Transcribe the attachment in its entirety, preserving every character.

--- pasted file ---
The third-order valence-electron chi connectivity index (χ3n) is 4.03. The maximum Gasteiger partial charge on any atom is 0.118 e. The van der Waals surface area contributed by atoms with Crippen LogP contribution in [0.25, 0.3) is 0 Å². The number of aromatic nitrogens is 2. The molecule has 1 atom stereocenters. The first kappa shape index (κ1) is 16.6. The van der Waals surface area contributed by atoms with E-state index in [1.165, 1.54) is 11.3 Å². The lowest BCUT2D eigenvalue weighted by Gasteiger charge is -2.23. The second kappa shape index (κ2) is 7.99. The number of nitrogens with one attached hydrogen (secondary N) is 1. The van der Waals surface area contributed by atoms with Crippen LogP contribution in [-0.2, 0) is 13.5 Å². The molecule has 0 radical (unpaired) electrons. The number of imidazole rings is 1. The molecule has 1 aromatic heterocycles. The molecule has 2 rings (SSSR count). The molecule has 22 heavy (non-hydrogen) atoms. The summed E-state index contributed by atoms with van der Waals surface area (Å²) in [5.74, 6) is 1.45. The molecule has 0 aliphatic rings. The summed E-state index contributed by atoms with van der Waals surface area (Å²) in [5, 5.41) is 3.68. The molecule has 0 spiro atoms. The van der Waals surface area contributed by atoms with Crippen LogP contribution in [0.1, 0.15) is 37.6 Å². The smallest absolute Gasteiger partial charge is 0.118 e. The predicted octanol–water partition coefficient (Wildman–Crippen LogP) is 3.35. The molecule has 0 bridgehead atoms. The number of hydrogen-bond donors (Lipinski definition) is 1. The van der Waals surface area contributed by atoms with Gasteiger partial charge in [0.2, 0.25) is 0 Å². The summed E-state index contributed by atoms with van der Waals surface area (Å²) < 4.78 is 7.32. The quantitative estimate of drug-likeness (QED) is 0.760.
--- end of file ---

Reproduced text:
The third-order valence-electron chi connectivity index (χ3n) is 4.03. The maximum Gasteiger partial charge on any atom is 0.118 e. The van der Waals surface area contributed by atoms with Crippen LogP contribution in [0.25, 0.3) is 0 Å². The number of aromatic nitrogens is 2. The molecule has 1 atom stereocenters. The first kappa shape index (κ1) is 16.6. The van der Waals surface area contributed by atoms with E-state index in [1.165, 1.54) is 11.3 Å². The lowest BCUT2D eigenvalue weighted by Gasteiger charge is -2.23. The second kappa shape index (κ2) is 7.99. The number of nitrogens with one attached hydrogen (secondary N) is 1. The van der Waals surface area contributed by atoms with Crippen LogP contribution in [-0.2, 0) is 13.5 Å². The molecule has 0 radical (unpaired) electrons. The number of imidazole rings is 1. The molecule has 1 aromatic heterocycles. The molecule has 2 rings (SSSR count). The molecule has 22 heavy (non-hydrogen) atoms. The summed E-state index contributed by atoms with van der Waals surface area (Å²) in [5.74, 6) is 1.45. The molecule has 0 aliphatic rings. The summed E-state index contributed by atoms with van der Waals surface area (Å²) in [5, 5.41) is 3.68. The molecule has 0 spiro atoms. The van der Waals surface area contributed by atoms with Crippen LogP contribution in [0.1, 0.15) is 37.6 Å². The smallest absolute Gasteiger partial charge is 0.118 e. The predicted octanol–water partition coefficient (Wildman–Crippen LogP) is 3.35. The molecule has 0 bridgehead atoms. The number of hydrogen-bond donors (Lipinski definition) is 1. The van der Waals surface area contributed by atoms with Gasteiger partial charge in [0.2, 0.25) is 0 Å². The summed E-state index contributed by atoms with van der Waals surface area (Å²) < 4.78 is 7.32. The quantitative estimate of drug-likeness (QED) is 0.760.